After nine months of infinitely complex and elegant work at literally becoming whole persons, however, the majority of American newborn males have their foreskins removed. [Editor's Note: The CDC reported the rate of male circumcision dropped from 56% in 2006 to 32% in 2009. Today the majority of newborn American males remain intact.] Curiously, in a culture where the rights of every living thing are vigorously endorsed by the vox populi, most parents opt neither to view nor to question the mechanics of this procedure. Dr. Hiram Yellen, one of the two inventors of the Gomco Clamp, a tool used in circumcision, describes the standard procedure for circumcision in the following passage:
"... the prepuce is put on a stretch by grasping it on either side of the median line with a pair of hemostats. No anesthesia is used. A flat probe, anointed with Vaseline, is then inserted between the prepuce and the glans ... In cases where the prepuce is drawn tightly over the glans, a dorsal slit will facilitate applying the cone of the draw stud (the bell) over the glans. After anointing the inside of the cone, it is placed over the glans penis ... The prepuce is then pulled through and above the bevel hole in the platform and clamped in place. In this way the prepuce is crushed against the cone causing hemostasis. We allow this pressure to remain five minutes, and in older children slightly longer. The excess of the prepuce is then cut with a sharp knife."Within minutes, three feet of veins, arteries and capillaries, 240 feet of nerves and more than 20,000 nerve endings are destroyed; so are all the muscles, glands, epithelial tissue and sexual sensitivity associated with the foreskin. Finally, what nature intended as an internal organ is irrevocably externalized.
Perhaps for parents who don't watch a circumcision (the majority don't; the minority that do wish they hadn't), the reality here -- the strapping, forcing, cutting, bleeding, stripping, slicing and creating of immeasurable pain -- is a little like the Bomb: something you'd rather not think about unless you absolutely, positively must. But the fact remains that millions of American newborns routinely undergo this procedure, and most parents don't really know why. How did this come to pass?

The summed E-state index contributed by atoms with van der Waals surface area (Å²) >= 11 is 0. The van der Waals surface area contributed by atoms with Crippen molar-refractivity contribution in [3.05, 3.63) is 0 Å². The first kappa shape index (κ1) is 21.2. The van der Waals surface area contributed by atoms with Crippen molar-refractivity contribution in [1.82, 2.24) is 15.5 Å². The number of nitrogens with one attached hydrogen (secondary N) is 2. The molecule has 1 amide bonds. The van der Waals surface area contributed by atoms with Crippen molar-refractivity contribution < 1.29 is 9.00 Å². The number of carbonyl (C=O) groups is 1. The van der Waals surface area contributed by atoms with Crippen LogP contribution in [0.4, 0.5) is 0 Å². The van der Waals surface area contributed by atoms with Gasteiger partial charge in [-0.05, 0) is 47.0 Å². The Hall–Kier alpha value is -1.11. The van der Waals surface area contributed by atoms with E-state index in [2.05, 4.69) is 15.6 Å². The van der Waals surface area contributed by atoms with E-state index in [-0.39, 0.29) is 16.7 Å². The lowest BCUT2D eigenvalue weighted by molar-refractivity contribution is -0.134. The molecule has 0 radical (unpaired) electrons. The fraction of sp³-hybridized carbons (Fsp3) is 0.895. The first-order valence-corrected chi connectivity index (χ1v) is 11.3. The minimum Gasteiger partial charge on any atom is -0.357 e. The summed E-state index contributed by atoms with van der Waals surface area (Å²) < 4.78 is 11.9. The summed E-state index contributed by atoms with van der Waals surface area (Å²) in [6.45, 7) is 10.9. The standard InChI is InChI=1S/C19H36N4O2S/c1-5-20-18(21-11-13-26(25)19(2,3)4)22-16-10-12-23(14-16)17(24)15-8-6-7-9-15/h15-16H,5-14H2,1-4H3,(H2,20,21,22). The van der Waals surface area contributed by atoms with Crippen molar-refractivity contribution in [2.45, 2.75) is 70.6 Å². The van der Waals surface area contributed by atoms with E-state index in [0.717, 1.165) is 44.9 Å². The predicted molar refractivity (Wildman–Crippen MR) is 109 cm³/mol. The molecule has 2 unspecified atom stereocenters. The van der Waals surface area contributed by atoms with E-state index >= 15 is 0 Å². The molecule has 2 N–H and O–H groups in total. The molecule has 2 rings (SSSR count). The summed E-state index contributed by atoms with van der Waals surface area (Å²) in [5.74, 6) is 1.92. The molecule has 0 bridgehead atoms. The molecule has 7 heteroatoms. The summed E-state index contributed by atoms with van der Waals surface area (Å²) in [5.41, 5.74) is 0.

Research into circumcision's history suggests that it dates back to around 3000 B.C., when it was performed in ancient Egypt as a mark of slavery and as a religious rite. Aside from Jews and Muslims, however, people considered circumcision to be a repugnant form of genital mutilation, and both the Greeks and Romans passed laws forbidding its practice. Thus, for a few millennia at least, most men worldwide enjoyed the virtues of an intact penis. In fact, routine circumcision didn't take off in America until the Victorian era, and didn't reach cruising altitude until the Cold War years, when technology, medicine and big business came together in the interest of institutionalized birthing.
The systematic removal of the foreskin owes its ubiquity in America to one man named Dr. Lewis Sayre, once known as the "Columbus of the prepuce" by his colleagues. In 1870, Sayre drew a correlation between the foreskin and an orthopedic malady in a young boy. Through a series of bizarre medical experiments, Sayre and his colleagues eventually determined that links existed between the foreskin and a vast range of ailments that included gout, asthma, hernias, epilepsy, rheumatism, curvature of the spine, tuberculosis and elephantiasis. But what drove circumcision deeper into the bedrock of pediatric medicine was the strident belief that masturbation, thought to be the root of everything from bed-wetting to intractable forms of insanity and mental retardation, could be "cured" with circumcision.